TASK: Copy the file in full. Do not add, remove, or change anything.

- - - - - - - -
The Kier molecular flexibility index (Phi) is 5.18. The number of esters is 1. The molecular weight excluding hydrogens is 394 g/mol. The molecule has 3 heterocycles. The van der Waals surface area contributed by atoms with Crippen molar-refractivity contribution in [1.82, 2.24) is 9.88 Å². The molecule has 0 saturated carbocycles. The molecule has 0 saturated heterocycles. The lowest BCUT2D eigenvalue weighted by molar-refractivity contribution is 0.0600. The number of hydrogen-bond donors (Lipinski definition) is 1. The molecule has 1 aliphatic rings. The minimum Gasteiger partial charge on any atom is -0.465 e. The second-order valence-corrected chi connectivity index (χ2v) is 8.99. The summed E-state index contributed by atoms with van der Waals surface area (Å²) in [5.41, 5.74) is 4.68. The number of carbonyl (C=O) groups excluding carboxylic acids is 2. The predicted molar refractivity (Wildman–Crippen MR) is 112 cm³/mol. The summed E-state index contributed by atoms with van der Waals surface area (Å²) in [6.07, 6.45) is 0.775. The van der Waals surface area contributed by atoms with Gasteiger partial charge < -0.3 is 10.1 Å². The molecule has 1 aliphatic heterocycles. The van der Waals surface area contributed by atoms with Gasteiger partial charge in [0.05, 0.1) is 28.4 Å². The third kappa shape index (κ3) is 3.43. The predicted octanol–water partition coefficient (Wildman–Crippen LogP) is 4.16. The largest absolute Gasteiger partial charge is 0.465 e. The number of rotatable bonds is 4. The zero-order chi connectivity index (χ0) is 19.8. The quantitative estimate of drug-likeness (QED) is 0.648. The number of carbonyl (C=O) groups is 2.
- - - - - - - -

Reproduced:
The Kier molecular flexibility index (Phi) is 5.18. The number of esters is 1. The molecular weight excluding hydrogens is 394 g/mol. The molecule has 3 heterocycles. The van der Waals surface area contributed by atoms with Crippen molar-refractivity contribution in [1.82, 2.24) is 9.88 Å². The molecule has 0 saturated carbocycles. The molecule has 0 saturated heterocycles. The lowest BCUT2D eigenvalue weighted by molar-refractivity contribution is 0.0600. The number of hydrogen-bond donors (Lipinski definition) is 1. The molecule has 1 aliphatic rings. The minimum Gasteiger partial charge on any atom is -0.465 e. The second-order valence-corrected chi connectivity index (χ2v) is 8.99. The summed E-state index contributed by atoms with van der Waals surface area (Å²) in [5.41, 5.74) is 4.68. The number of carbonyl (C=O) groups excluding carboxylic acids is 2. The predicted molar refractivity (Wildman–Crippen MR) is 112 cm³/mol. The summed E-state index contributed by atoms with van der Waals surface area (Å²) in [6.07, 6.45) is 0.775. The van der Waals surface area contributed by atoms with Gasteiger partial charge < -0.3 is 10.1 Å². The molecule has 1 aliphatic heterocycles. The van der Waals surface area contributed by atoms with Gasteiger partial charge in [0.05, 0.1) is 28.4 Å². The third kappa shape index (κ3) is 3.43. The predicted octanol–water partition coefficient (Wildman–Crippen LogP) is 4.16. The largest absolute Gasteiger partial charge is 0.465 e. The number of rotatable bonds is 4. The zero-order chi connectivity index (χ0) is 19.8. The quantitative estimate of drug-likeness (QED) is 0.648. The number of carbonyl (C=O) groups is 2.